7. Follow-up with your new contacts after you get home.

Other Useful Link –

http://www.cio.com/article/164300/How_to_Network_12_Tips_for_Shy_People

11 Principles of Leadership

 I came across 11 leadership principles of Marine Corps in Guide Book for Marines on the Internet and here is my interpretation of 11 principles.  I am interested in hearing from Marines about their leadership experience. 

  1. Take responsibility – we need to seek and take responsibilities if we need to grow; never shy away, whatever seems challenging will help you expand your perspective.
  2. Know yourself – reflect upon your strengths and weaknesses; seek improvement and understand that you can achieve only those goals that you set.
  3. Set an example– conduct your business in a professional manner; do not loose temper – small minds are bothered by small problems; not only work in your job but also work on your job as well.  Be a brand that people want to associate with.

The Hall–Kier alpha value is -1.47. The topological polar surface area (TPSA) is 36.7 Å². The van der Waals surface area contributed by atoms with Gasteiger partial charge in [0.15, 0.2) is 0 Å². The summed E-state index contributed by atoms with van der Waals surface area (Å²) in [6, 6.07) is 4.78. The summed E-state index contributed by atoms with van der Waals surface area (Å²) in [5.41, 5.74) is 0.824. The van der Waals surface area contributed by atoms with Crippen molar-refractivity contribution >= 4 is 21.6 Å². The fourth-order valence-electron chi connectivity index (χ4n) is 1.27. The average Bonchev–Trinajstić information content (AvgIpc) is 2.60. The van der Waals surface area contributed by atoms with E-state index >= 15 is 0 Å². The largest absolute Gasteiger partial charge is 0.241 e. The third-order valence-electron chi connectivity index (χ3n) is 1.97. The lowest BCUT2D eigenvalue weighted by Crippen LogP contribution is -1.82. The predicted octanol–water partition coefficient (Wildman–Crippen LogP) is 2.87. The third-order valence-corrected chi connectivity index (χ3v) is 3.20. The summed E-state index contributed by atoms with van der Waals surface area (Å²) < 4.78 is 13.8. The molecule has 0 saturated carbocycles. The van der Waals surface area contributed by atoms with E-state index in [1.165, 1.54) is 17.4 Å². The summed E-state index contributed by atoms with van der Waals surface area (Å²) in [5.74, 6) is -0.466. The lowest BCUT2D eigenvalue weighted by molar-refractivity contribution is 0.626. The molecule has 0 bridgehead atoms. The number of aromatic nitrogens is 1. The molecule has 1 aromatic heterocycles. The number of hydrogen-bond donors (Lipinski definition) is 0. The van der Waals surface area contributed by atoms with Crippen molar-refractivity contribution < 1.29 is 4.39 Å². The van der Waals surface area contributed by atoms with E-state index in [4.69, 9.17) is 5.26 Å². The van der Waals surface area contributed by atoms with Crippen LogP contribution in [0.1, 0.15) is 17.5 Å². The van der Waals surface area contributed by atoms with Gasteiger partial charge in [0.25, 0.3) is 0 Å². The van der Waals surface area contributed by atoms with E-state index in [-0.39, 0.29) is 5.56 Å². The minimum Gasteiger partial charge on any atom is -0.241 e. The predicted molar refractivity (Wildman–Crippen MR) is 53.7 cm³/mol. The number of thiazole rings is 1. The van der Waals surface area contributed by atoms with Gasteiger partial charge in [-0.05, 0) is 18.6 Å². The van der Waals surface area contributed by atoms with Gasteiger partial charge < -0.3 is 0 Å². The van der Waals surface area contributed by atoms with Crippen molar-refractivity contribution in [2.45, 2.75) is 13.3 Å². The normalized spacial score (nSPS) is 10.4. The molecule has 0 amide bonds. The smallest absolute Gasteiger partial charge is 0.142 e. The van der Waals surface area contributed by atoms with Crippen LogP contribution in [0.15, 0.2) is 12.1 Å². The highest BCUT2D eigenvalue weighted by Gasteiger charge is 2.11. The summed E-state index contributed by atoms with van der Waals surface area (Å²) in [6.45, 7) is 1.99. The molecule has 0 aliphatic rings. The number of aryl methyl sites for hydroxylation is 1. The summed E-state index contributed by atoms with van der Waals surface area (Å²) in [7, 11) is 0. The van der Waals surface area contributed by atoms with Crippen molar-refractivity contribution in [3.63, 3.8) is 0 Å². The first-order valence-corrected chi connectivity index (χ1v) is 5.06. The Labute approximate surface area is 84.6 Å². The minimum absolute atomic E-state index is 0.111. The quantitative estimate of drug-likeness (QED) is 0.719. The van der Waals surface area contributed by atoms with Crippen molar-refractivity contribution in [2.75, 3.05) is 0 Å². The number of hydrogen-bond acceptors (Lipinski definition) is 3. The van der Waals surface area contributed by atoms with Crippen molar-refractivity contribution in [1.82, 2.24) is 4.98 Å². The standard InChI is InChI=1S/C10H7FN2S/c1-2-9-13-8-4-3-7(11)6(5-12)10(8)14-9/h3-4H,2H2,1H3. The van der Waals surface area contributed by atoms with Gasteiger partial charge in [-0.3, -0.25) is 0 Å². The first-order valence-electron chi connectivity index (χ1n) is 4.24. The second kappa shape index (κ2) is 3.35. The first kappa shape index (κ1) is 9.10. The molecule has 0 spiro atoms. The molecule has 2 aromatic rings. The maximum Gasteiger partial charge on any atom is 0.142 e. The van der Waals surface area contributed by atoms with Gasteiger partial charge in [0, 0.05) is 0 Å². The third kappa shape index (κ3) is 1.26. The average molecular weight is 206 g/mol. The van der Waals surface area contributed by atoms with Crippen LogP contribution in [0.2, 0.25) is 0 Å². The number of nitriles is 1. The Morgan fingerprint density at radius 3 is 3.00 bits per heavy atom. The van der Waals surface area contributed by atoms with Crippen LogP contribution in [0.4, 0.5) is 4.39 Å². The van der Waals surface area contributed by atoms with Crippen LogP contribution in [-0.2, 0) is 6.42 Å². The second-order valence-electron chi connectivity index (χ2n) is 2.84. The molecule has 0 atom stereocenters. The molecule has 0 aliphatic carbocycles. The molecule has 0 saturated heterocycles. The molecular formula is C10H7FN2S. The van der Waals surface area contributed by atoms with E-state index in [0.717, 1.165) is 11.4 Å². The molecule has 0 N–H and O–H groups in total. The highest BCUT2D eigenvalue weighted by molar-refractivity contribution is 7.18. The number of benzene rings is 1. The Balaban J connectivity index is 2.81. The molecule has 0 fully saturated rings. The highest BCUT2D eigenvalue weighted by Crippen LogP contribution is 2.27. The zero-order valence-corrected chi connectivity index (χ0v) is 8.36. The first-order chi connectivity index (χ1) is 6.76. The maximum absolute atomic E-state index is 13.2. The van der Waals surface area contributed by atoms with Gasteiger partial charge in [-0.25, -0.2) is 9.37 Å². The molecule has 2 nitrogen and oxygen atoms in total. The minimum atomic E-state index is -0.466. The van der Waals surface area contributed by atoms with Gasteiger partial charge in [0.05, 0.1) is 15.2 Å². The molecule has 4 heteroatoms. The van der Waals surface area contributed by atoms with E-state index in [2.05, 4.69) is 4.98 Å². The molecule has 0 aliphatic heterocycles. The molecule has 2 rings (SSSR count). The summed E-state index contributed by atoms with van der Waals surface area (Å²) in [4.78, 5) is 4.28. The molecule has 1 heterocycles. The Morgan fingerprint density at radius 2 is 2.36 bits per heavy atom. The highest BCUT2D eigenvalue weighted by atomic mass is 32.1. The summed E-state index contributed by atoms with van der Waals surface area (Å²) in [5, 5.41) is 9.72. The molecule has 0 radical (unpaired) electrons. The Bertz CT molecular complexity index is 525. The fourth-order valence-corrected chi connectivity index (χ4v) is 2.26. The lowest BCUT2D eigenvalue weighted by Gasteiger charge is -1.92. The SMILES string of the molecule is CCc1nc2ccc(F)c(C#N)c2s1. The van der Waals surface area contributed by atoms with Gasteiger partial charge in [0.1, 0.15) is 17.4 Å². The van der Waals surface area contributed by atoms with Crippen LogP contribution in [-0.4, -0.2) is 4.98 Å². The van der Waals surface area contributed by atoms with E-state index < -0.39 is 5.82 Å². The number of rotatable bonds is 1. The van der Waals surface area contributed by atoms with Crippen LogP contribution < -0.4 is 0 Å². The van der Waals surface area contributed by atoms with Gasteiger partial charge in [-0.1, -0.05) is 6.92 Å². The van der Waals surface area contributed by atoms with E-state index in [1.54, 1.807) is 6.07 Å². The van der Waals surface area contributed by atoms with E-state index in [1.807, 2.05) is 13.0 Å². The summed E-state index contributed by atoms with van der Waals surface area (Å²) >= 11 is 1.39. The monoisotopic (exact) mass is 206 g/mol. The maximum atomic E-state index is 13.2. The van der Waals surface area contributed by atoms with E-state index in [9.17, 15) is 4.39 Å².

4. Develop your subordinates– consider this as part of your job; learn to delegate; as Zig Ziglar said “You can have everything in life that you want if you will just help enough other people get what they want“; give them opportunities to learn & grow;  guide them if they fit somewhere else.
  5. Be available – in every respect; be available to listen to problems and challenges people are facing; to motivate, to lead and to show right direction; to hear criticism; to take decisions and to act on time.
  6. Look after the welfare of your employees – the way you want your boss to look after your welfare; develop emotional intelligence; connect with people and find out what motivates them; do something that touches their lives; help them when they are in need.  Arrogance and ignorance will not take you to the top or won’t keep you there for long.
  7. Keep everyone well informed  – right communication is the key; make sure that the tasks are understood, supervised and accomplished on time and tell why you need all this done; do no assume –  aks and tell.